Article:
MAY 31, 2022 12:52 PM PDT

Even the Smallest Organisms Can Host Distinct Microbiomes

WRITTEN BY: Carmen Leitch

The world is full of a diverse array of animals, including tiny creatures that are barely bigger than one cell, and it seems that even those minuscule organisms host bacterial communities. A lot of recent research news has centered on the gut microbiome - the bacteria in the gastrointestinal tract that help with food digestion and absorption. But there are microbiomes in other places, such as the skin and lungs.

A juvenile nudibranch (Mollusca) from macroalgae in Quadra Island, British Columbia, Canada. Credit: Niels Van Steenkiste, University of British Columbia.

Reporting in Nature Microbiology, scientists have now assessed microbiomes that are found in 1,037 animals, representing 21 different phyla that include most animals. While we already know a bit about microbiomes found in vertebrates and arthropods (Arthropoda is the largest phylum, containing invertebrates like crustaceans, insects, and spiders), the researchers wanted to expand the study of the microbiome. So, they also analyzed microbiomes in a phylum of ringed worms called Annelida, and unringed worms in Nematoda, as well as others.

The study has shown that microbiomes can be found in all kinds of small animals. The microbiomes of even very tiny animals were found to be unlike the bacterial communities in their environment.

However, when compared, the microbiomes found in closely related animals are not necessarily similar to one another. The researchers found that distantly related animals tended to host similar bacteria microbiomes when they lived in the same habitat.

A polychaete from the genus Prionospio (Annelida) from sediment in Calvert Island, British Columbia, Canada. Credit: Maria Herranz, University of British Columbia.

“This says a lot about how microbiomes originated and how they evolve today,” said senior study author and University of British Columbia (UBC) evolutionary microbiologist Dr. Patrick Keeling.

Keeling noted that the microbiome might be thought of as beneficial to the host, but those bacterial communities are quite indifferent, and are pursuing "their own agenda.”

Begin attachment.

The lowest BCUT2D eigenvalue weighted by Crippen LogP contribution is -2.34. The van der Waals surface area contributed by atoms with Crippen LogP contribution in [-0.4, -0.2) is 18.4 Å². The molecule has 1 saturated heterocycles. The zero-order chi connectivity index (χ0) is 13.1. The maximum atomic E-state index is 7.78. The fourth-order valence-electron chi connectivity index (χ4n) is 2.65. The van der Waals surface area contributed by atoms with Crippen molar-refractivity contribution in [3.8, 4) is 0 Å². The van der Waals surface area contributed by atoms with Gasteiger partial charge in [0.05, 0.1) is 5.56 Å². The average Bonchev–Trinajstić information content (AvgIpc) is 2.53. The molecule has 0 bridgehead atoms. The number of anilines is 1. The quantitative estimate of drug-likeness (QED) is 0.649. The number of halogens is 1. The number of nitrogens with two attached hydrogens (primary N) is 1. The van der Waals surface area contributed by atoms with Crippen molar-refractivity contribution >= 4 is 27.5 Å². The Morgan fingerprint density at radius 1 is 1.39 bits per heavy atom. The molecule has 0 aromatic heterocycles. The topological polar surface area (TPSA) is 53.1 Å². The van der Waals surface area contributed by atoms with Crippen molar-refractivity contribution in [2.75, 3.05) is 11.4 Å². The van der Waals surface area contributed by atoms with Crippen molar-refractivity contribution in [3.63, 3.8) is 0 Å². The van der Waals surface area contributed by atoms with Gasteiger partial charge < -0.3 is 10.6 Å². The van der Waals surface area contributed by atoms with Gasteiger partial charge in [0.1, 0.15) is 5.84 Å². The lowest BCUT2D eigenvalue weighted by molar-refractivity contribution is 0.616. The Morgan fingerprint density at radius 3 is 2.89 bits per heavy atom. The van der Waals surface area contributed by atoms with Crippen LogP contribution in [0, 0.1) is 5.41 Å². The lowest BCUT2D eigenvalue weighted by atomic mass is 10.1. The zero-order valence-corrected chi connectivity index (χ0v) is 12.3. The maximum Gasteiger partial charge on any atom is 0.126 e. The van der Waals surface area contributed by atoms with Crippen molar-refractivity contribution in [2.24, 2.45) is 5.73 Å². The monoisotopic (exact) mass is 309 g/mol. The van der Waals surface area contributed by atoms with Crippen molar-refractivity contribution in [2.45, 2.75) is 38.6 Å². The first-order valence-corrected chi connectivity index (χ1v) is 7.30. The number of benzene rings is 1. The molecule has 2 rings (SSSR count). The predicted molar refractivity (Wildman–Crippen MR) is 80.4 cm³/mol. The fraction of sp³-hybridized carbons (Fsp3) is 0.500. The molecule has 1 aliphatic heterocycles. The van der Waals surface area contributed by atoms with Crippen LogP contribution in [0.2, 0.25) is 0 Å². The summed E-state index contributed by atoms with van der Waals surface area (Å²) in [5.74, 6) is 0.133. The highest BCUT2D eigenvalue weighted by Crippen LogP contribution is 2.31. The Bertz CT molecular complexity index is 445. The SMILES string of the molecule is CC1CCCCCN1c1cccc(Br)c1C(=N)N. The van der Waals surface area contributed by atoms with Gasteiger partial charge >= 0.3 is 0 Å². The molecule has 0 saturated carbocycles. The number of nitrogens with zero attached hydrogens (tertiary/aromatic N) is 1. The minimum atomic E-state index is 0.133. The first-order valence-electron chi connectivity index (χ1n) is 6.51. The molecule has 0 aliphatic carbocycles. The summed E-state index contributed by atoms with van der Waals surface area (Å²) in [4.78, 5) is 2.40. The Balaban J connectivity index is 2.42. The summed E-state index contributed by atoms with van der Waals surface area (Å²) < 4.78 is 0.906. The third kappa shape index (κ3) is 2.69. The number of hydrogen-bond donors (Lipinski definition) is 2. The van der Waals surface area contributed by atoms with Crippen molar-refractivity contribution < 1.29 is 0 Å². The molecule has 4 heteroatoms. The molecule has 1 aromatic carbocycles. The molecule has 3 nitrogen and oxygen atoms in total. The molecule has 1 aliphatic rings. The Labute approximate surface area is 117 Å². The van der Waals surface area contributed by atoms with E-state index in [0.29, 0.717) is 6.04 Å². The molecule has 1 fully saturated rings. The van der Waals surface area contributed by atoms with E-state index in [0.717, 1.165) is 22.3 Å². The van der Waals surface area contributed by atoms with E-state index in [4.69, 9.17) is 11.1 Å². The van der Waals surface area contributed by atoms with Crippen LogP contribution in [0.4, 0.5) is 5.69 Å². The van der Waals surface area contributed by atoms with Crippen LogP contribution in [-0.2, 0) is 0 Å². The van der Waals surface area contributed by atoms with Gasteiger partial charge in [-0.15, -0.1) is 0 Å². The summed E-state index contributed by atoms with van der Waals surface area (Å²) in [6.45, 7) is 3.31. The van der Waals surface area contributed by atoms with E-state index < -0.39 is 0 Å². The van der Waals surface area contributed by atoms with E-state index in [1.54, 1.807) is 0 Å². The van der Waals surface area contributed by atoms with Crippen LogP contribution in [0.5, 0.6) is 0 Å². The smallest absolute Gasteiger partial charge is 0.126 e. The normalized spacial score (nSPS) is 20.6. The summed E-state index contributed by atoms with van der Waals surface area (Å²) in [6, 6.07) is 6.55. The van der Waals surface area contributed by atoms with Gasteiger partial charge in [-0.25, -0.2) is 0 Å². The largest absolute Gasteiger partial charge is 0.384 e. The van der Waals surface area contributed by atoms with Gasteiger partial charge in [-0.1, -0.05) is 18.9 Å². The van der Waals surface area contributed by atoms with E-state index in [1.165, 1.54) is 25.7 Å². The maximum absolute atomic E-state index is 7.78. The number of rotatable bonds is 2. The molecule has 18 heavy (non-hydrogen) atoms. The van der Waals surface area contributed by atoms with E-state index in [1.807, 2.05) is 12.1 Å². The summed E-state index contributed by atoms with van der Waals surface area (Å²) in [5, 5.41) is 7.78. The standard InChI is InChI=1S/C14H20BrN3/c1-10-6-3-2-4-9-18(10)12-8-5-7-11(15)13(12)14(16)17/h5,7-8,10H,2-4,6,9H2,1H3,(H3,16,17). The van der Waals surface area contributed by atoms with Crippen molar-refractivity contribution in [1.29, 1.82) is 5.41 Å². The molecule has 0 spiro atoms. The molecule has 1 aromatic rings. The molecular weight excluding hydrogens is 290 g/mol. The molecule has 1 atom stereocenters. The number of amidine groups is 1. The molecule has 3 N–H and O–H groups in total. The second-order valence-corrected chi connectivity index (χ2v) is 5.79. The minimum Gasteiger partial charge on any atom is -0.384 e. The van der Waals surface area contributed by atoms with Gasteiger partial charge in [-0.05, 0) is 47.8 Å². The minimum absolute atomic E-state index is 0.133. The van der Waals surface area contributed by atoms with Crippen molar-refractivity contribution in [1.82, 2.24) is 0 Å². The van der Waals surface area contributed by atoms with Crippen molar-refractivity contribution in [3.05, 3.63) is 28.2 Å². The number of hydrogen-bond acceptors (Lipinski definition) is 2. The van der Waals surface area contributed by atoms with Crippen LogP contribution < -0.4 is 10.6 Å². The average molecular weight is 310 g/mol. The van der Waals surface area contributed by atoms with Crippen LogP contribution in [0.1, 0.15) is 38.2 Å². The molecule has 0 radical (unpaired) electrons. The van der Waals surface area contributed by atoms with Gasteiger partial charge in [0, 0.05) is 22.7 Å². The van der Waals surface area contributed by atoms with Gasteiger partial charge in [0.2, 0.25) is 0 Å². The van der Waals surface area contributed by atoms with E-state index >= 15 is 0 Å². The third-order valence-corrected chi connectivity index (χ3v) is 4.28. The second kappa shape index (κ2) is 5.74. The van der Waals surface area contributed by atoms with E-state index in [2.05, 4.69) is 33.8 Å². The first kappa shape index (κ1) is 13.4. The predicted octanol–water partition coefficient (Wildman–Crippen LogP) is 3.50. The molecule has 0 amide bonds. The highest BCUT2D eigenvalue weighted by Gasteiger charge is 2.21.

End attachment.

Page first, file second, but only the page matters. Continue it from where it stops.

Bacteria that can be found living inside of animals typically like to live there; that suggests there is a “professional guild of animal specialists" among bacteria, which probably helped create the complex, co-evolved microbiomes that we have identified and investigated in humans and insects.

"But as we looked at a broader set of smaller marine animals, it became clear that the microbiomes of bigger creatures are likely exceptions, not the rule,” said Keeling.

Most bacterial species could only be identified in a few animals from a species, and most of those bacteria could also be found in other animals in the same environment, said co-first study author and postdoctoral fellow Dr. Corey Holt.

Now that a large survey of many different microbiomes has been performed, the researchers want to focus on some of the unique groups, and learn more about the evolution of those microbial communities.

Sources: University of British Columbia, Nature Microbiology

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Experienced research scientist and technical expert with authorships on over 30 peer-reviewed publications, traveler to over 70 countries, published photographer and internationally-exhibited painter, volunteer trained in disaster-response, CPR and DV counseling.
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